It is beautiful up there, the little village of Ella being extra special and must not be missed. It is situated at the head of a big valley, known as Ella Gap and with the imposing Ella Rock perched high up and its steep sides hanging over the valley. We did not climb it but might try if we ever return.

The tea estates amazingly cover the whole landscape, up the very steep slopes and have changed the whole look of the countryside.

Then we took the famous train trip up to Haputale, perched amazingly on the top of a steep sided ridge. It is a village of character and charm. Very friendly but like all these villages, a bit dirty.  They don’t seem to notice litter at all and it is just left lying until the rain washes the streets.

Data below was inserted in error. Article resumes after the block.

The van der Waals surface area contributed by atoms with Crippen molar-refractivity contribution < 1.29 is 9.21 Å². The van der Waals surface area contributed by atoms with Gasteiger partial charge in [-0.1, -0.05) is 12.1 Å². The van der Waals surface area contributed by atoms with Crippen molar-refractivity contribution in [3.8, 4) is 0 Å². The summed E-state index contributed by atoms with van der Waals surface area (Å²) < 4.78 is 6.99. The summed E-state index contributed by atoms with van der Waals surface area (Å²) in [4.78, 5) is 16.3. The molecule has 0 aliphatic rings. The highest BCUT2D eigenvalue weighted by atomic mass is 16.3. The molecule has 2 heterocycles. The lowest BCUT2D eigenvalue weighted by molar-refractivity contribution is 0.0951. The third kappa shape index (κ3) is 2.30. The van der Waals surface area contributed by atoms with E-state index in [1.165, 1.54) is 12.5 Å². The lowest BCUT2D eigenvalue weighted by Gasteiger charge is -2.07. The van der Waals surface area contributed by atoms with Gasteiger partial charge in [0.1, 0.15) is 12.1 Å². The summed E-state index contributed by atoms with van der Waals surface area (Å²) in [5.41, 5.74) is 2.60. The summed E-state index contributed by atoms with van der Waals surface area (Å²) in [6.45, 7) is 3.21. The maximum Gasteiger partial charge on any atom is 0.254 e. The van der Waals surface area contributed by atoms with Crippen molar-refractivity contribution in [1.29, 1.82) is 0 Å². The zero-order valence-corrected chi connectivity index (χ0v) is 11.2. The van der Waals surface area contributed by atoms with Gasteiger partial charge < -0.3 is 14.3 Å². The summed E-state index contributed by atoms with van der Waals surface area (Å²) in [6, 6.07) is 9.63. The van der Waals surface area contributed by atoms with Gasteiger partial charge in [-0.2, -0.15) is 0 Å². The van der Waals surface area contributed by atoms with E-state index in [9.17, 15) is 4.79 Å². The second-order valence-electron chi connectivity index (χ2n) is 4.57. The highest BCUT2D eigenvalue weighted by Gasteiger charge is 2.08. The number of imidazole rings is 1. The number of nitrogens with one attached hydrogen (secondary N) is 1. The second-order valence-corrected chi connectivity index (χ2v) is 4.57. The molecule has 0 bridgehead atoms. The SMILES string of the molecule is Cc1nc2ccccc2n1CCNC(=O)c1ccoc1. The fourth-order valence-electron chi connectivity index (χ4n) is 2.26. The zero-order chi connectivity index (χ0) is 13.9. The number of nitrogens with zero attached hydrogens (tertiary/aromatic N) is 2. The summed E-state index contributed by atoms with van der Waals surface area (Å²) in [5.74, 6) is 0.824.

WE visited the Dambatenne tea factory which still supplies Lipton’s with the bulk of their teas and from  where we took the long beautiful walk to Lipton’s Seat.

Nuwara Eliya town itself was a little disappointing, the streets very unkempt, apart from the beautifully kept golf course and the old British Club, both of which must have been the centre of my father’s sporting and social life.

The Grand Hotel next door is also beautifully maintained and where we had a very special meal together.

Hakkgala Gardens nearby were a highlight, with so many local people also enjoying the spectacular flowers of a very English country garden.